Monday 24 May 2010

Designing resilience into next-generation public safety communications

The team here at Aculab are gearing up for NENA 2010, which takes place in Indianapolis, USA in early June. NENA 2010 is an event run by the National Emergency Number Association (NENA) for public safety professionals, telecoms specialists and government officials, which focuses on the near and long term issues facing public safety in the USA.

NENA is calling for the migration of 911 networks to next generation E911. The idea is to move 911 systems to standards-based IP platforms and, in the process, enable citizens and those involved in emergency response to interact not only in voice, but also via text, IM and possibly even video communications.

The ultimate goal is that citizens, no matter who they are, where they are or which communications device they use, can make an emergency call and the emergency services will have the accurate location and subscriber information to find them.

With such critical communications, there is no room for error. Resiliency, reliability and interoperability are all essential, as is full integration between IP and PSTN networks. Specific recommendations for survivability and resilience (recommendations 16.10 and 16.12 respectively) have been made in the US government's national broadband plan and the FCC are already some way into making sure the new infrastructure handles these key issues.

Developers of communications solutions such as Aculab must provide the reliable and redundant connections to landline and cellular networks that carriers and emergency services providers demand. The mantra should be 'duplicate everything', so there is always a standby component when the main fails.

Protect your hardware and software elements
The media processing component of a communications server is the device (hardware or software) that handles the calls. It is clear that such a key component should be a) reliable in its own right, and b) have the ability to be duplicated in a master/slave arrangement. Extending this concept even further, it is also a good idea if the master and slave can be sited geographically remote from each other, which is not always easy if the media processing board uses an H.100 bus rather than IP for connectivity. The concept of the distributed architecture for VoIP telephony solutions is further discussed in our whitepaper.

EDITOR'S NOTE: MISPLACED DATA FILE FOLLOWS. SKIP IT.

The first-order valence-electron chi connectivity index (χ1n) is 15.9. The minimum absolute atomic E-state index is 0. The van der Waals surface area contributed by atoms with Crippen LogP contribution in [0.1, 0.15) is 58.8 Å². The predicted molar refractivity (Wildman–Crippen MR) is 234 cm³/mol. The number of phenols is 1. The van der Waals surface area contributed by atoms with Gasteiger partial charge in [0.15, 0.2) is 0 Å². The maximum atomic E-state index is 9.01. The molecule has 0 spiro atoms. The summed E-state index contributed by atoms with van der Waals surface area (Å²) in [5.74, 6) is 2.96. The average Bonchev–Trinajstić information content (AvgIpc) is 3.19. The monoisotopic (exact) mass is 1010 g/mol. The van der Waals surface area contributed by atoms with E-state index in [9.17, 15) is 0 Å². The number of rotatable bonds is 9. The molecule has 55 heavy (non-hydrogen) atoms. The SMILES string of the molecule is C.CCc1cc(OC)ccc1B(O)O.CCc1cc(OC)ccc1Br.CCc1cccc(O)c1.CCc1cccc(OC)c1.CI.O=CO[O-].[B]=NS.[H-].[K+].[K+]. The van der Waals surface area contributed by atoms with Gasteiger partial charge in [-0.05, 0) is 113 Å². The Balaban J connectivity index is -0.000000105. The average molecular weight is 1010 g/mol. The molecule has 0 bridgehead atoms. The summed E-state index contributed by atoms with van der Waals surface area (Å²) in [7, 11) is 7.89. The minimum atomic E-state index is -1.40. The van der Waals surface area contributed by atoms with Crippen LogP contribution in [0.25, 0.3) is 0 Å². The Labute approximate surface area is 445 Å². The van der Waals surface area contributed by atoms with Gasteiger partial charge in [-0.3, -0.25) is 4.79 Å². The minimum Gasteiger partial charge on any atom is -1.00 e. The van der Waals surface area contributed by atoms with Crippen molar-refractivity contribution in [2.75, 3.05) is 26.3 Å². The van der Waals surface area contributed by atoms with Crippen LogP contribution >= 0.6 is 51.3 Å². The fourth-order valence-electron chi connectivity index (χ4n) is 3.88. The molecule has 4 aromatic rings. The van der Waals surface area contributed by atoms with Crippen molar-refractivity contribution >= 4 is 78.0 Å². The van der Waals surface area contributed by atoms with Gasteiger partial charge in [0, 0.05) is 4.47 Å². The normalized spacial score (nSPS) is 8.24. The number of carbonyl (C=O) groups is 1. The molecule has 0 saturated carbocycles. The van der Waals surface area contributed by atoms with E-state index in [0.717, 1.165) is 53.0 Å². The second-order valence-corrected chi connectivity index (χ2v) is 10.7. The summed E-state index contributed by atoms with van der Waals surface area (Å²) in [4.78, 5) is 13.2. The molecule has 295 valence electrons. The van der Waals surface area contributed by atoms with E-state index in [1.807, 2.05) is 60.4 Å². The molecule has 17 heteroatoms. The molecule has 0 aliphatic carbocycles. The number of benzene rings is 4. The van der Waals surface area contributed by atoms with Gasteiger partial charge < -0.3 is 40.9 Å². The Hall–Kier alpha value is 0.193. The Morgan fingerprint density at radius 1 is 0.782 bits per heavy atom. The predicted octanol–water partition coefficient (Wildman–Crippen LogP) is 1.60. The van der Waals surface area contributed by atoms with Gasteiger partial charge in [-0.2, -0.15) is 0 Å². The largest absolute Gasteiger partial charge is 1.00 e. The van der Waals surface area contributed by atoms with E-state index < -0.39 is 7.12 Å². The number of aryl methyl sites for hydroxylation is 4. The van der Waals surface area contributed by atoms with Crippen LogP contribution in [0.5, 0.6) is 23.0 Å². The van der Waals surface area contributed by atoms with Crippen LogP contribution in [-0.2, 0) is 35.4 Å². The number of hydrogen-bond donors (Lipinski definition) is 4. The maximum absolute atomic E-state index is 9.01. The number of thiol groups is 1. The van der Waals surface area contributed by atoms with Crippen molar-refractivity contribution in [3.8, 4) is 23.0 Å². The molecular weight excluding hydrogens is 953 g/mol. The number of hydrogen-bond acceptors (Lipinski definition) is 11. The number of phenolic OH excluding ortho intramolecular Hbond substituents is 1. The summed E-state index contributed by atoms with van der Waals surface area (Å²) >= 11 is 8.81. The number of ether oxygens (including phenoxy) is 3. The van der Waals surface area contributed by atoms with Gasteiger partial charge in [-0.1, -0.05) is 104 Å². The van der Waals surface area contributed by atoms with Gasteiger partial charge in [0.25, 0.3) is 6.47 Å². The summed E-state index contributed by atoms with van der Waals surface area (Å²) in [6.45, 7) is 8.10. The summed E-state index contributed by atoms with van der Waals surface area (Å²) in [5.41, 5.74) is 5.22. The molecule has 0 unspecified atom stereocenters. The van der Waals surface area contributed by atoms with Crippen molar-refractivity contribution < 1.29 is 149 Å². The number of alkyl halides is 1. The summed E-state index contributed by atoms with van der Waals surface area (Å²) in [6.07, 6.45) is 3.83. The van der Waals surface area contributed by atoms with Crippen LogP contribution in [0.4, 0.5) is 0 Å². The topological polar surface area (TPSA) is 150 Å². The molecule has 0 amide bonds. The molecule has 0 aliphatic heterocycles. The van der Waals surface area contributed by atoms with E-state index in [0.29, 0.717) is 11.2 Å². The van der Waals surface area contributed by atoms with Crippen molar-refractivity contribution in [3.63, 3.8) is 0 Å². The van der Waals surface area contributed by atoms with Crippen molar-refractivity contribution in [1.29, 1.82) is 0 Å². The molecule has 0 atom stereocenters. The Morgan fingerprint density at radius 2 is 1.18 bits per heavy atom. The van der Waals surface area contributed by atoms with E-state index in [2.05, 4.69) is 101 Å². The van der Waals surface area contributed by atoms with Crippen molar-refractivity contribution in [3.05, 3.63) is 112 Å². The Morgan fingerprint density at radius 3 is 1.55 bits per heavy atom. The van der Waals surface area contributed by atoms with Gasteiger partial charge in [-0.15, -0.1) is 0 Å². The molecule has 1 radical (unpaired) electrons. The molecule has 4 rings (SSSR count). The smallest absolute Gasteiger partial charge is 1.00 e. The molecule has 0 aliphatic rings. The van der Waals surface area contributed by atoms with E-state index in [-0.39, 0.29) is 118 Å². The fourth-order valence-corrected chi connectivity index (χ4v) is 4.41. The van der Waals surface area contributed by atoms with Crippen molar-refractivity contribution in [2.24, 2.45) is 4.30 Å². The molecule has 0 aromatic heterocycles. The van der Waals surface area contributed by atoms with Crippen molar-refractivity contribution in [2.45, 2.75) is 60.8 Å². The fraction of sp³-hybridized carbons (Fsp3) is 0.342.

Protect all links between the elements
Having master and slave communication servers on different sites is a great start, but what if they are linked by a single connection, and a roadworker goes through the cable with a jack hammer? What you need now is some form of link protection scheme such as a loop/ring topology. For this you need duplicated cable and duplicated ports on your media boards to support the two routes. Again, if these routes are IP-based then there are a myriad of choices for the protected connection.

Then protect anything else you missed in the first pass
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How about the call control software? Whilst protection of the SS7 stack for legacy PSTN networks is commonplace, the same approach has, until now ,not been available with IP communication networks using SIP for call control. Our engineering team, with many years experience of the design of solutions for TDM and IP networks, realised this was the case and came up with a solution using duplicated SIP stacks and some clever software to control the stack mirroring. Our Dual Redundant SIP Service (DRSS) is now available as an optional feature of our field proven SIP stack, and has already confirmed itself as a hit with customers developing critical communications systems.

For someone who has been in the industry over 20 years, I sometimes feel that the transition from TDM to IP is happening so slowly that it won't be over in my lifetime! Building resilience and reliability features into IP-based systems is one way that we, in the vendor space, can speed this transition by convincing customers that the new system is going to perform better than the old one.

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